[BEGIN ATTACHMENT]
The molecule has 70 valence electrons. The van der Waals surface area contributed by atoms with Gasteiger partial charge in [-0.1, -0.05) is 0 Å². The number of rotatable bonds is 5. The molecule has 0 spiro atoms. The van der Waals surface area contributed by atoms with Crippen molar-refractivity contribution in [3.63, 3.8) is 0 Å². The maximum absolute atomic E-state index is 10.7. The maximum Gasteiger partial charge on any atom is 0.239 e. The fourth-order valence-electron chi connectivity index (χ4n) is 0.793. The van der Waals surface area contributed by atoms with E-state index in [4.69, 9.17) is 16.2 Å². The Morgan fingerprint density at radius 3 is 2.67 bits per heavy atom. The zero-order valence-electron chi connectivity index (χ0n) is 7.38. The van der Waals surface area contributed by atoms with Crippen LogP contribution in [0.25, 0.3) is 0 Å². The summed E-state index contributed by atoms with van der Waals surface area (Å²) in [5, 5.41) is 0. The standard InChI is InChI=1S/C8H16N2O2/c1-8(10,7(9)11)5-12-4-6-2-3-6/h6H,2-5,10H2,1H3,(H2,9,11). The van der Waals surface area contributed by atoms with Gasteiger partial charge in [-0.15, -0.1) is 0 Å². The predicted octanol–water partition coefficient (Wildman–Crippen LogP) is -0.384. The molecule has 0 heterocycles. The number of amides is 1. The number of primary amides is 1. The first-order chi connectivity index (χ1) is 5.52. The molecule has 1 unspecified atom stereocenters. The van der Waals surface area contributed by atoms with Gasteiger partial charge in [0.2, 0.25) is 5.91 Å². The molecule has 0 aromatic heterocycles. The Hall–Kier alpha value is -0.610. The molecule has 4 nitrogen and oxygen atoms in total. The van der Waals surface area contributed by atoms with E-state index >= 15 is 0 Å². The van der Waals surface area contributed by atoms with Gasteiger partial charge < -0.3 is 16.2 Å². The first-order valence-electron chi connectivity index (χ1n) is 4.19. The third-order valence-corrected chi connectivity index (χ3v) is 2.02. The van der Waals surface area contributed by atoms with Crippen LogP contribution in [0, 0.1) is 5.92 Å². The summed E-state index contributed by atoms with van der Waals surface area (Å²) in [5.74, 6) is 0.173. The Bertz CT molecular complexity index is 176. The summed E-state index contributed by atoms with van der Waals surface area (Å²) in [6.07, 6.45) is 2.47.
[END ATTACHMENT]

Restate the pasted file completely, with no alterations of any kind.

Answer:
The molecule has 70 valence electrons. The van der Waals surface area contributed by atoms with Gasteiger partial charge in [-0.1, -0.05) is 0 Å². The number of rotatable bonds is 5. The molecule has 0 spiro atoms. The van der Waals surface area contributed by atoms with Crippen molar-refractivity contribution in [3.63, 3.8) is 0 Å². The maximum absolute atomic E-state index is 10.7. The maximum Gasteiger partial charge on any atom is 0.239 e. The fourth-order valence-electron chi connectivity index (χ4n) is 0.793. The van der Waals surface area contributed by atoms with E-state index in [4.69, 9.17) is 16.2 Å². The Morgan fingerprint density at radius 3 is 2.67 bits per heavy atom. The zero-order valence-electron chi connectivity index (χ0n) is 7.38. The van der Waals surface area contributed by atoms with Crippen LogP contribution in [0.25, 0.3) is 0 Å². The summed E-state index contributed by atoms with van der Waals surface area (Å²) in [5, 5.41) is 0. The standard InChI is InChI=1S/C8H16N2O2/c1-8(10,7(9)11)5-12-4-6-2-3-6/h6H,2-5,10H2,1H3,(H2,9,11). The van der Waals surface area contributed by atoms with Gasteiger partial charge in [-0.15, -0.1) is 0 Å². The predicted octanol–water partition coefficient (Wildman–Crippen LogP) is -0.384. The molecule has 0 heterocycles. The number of amides is 1. The number of primary amides is 1. The first-order chi connectivity index (χ1) is 5.52. The molecule has 1 unspecified atom stereocenters. The van der Waals surface area contributed by atoms with Gasteiger partial charge in [0.2, 0.25) is 5.91 Å². The molecule has 0 aromatic heterocycles. The Hall–Kier alpha value is -0.610. The molecule has 4 nitrogen and oxygen atoms in total. The van der Waals surface area contributed by atoms with E-state index >= 15 is 0 Å². The van der Waals surface area contributed by atoms with Gasteiger partial charge < -0.3 is 16.2 Å². The first-order valence-electron chi connectivity index (χ1n) is 4.19. The third-order valence-corrected chi connectivity index (χ3v) is 2.02. The van der Waals surface area contributed by atoms with Crippen LogP contribution in [0, 0.1) is 5.92 Å². The summed E-state index contributed by atoms with van der Waals surface area (Å²) in [5.74, 6) is 0.173. The Bertz CT molecular complexity index is 176. The summed E-state index contributed by atoms with van der Waals surface area (Å²) in [6.07, 6.45) is 2.47.